In our series App of the Week, we showcase our favourite organised lines of code from the world of mobile and desktop computing. This…
Dear Sir Tim Berners-Lee,
As the father of the World Wide Web, we think you deserve a Father’s Day message. After all, anyone who’s ever clicked a link, typed those three famous W’s, or even just seen a video on a friend’s screen is, in some way, your child. This, therefore, is a tribute to you, your web and everything we’ve managed to achieve with it.
We’ve come a long way since that fateful day when you implemented the first successful communication between a Hypertext Transfer Protocol (HTTP) client and server via the internet. That was way back in 1990 and what you were doing was on the cutting edge of experimental.
Since then, you’ve been knighted. That was possibly cooler than any of the Beatles getting honours from the Queen. At any rate, it was a more worthwhile knighthood than any of the ones handed out to British civil servants every year. We access the web at lightning-fast speeds and your beloved child has grown far beyond the bounds of its original vision.
That vision was for “a pool of human knowledge, and human culture, which would allow collaborators in remote sites to share their ideas and all aspects of a common project.”
When used properly, the web is all that and much more. On its pages, we do our banking, buy flowers, learn about the Jedi and, most humanly of all, fall in love.
You know all that already though, you’ve remained a force on the web, overseeing its growth and development through the World Wide Web Consortium(WC3) and making sure of its increasing availability through the World Wide Web Foundation. You’ve been one of the more attentive fathers in our technological age, even with a child that grows exponentially every year.
You can’t have imagined that kind of growth 21 years ago, can you? Granted, the growth hasn’t been perfect. Some of us have hidden in dusty corners of the web, corrupting it, sullying its vision. I’m not talking about the pages and pages of LOLcats or even Farmville. I’m talking about people who’ve used your beloved project to spread child pornography, to spew forth messages of hate and to misinform. We must all accept some level of responsibility for these deeds.
That’s enough penance for now though. This is supposed to be a celebration of you. At this point in a Fathers’ Day letter, it usual for the child to thank the parent for everything the parent has given them in particular. I can’t pretend to speak with any authority for the more than two billion people capable of accessing the web. So I won’t.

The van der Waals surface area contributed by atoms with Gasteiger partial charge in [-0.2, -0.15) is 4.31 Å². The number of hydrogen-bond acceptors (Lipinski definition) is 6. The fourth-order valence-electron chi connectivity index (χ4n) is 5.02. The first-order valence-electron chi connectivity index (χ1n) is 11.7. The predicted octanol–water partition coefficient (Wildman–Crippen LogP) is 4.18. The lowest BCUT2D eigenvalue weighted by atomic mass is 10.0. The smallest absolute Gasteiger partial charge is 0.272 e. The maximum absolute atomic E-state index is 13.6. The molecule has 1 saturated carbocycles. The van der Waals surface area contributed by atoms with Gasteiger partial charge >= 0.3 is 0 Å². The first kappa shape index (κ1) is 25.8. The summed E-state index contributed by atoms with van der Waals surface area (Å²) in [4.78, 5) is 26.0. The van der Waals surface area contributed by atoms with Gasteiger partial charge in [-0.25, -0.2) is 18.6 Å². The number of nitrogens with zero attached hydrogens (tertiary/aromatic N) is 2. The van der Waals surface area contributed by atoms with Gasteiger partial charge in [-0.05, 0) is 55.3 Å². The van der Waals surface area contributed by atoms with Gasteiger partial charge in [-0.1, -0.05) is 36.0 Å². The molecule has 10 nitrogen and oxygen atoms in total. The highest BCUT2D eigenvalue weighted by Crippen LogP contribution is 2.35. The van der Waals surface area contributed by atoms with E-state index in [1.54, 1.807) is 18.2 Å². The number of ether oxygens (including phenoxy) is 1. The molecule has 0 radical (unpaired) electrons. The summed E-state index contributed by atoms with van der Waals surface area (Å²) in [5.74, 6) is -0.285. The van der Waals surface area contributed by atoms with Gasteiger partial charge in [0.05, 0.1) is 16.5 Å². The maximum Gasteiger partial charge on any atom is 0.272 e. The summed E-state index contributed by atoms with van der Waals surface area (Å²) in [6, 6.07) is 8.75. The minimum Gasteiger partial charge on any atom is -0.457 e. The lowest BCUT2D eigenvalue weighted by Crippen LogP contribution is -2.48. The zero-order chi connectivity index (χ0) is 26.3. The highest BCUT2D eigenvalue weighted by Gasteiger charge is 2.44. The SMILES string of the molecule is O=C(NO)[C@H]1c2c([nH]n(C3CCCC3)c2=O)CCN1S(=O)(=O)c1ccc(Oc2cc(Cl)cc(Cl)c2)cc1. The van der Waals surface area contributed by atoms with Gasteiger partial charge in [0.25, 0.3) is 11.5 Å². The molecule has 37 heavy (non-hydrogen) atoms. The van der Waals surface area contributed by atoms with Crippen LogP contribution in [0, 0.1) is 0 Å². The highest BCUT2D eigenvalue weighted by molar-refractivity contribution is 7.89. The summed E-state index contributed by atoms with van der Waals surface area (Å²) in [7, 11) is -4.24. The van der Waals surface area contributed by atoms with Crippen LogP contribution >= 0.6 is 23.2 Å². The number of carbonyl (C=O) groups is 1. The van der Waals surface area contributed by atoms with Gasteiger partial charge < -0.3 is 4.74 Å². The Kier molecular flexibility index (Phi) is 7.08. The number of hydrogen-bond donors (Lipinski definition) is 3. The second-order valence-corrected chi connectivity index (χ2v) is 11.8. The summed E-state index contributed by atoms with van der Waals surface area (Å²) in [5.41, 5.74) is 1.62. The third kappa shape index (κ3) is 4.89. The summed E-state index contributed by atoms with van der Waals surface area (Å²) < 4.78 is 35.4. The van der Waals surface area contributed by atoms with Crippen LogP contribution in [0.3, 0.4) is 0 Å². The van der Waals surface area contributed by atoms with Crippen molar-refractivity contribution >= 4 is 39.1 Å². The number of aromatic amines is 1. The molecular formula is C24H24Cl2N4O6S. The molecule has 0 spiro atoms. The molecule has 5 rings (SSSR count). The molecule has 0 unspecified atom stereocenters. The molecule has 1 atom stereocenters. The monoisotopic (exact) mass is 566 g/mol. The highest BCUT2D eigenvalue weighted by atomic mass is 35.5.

Instead, Sir Berners-Lee, I will use this part of the message to list all the things I am thankful to your brainchild for.
Without the web, I wouldn’t have a job. Okay, a lot of us wouldn’t. I’m really grateful for mine though, especially as I get to spend large portions of day actually writing stories about the latest developments on the web. These stories then get put up on the web, where they’re read by people all over the world. So, much as my employers might get squeamish at me saying this, thanks for the job Sir.
I’ve used various pages on the web to prove myself right in arguments. I’m not sure how much that falls into the whole sharing ideas for a common project thing, but thanks anyway. Of course, I can only win those arguments because the web has centralised knowledge farm more effectively than any library we’re even capable of imagining.
Most importantly, thank you for the laughs. Facebook status fails, quirky webcomics and comedy list sites — none of them would exist without the web.
Look, all that serious stuff I talked about earlier is really amazing but let’s be honest it isn’t what most of think of when someone mentions the web. We think of the fun we can have on it, or the friends we’ve reconnected with, or even made.
That original “pool of human knowledge, and human culture, which would allow collaborators in remote sites to share their ideas and all aspects of a common project,” you dreamed of probably needs a little tweaking.
You see, Sir Tim, your children have taken the web and run with it, to the extent that it is fast becoming: a pool for all of human knowledge, and all human culture, which allows collaborators everywhere their ideas and all aspects of the ultimate common project, humanity itself.”
Happy Father’s Day, Sir Tim and thank you. Two-billion times over, thank you.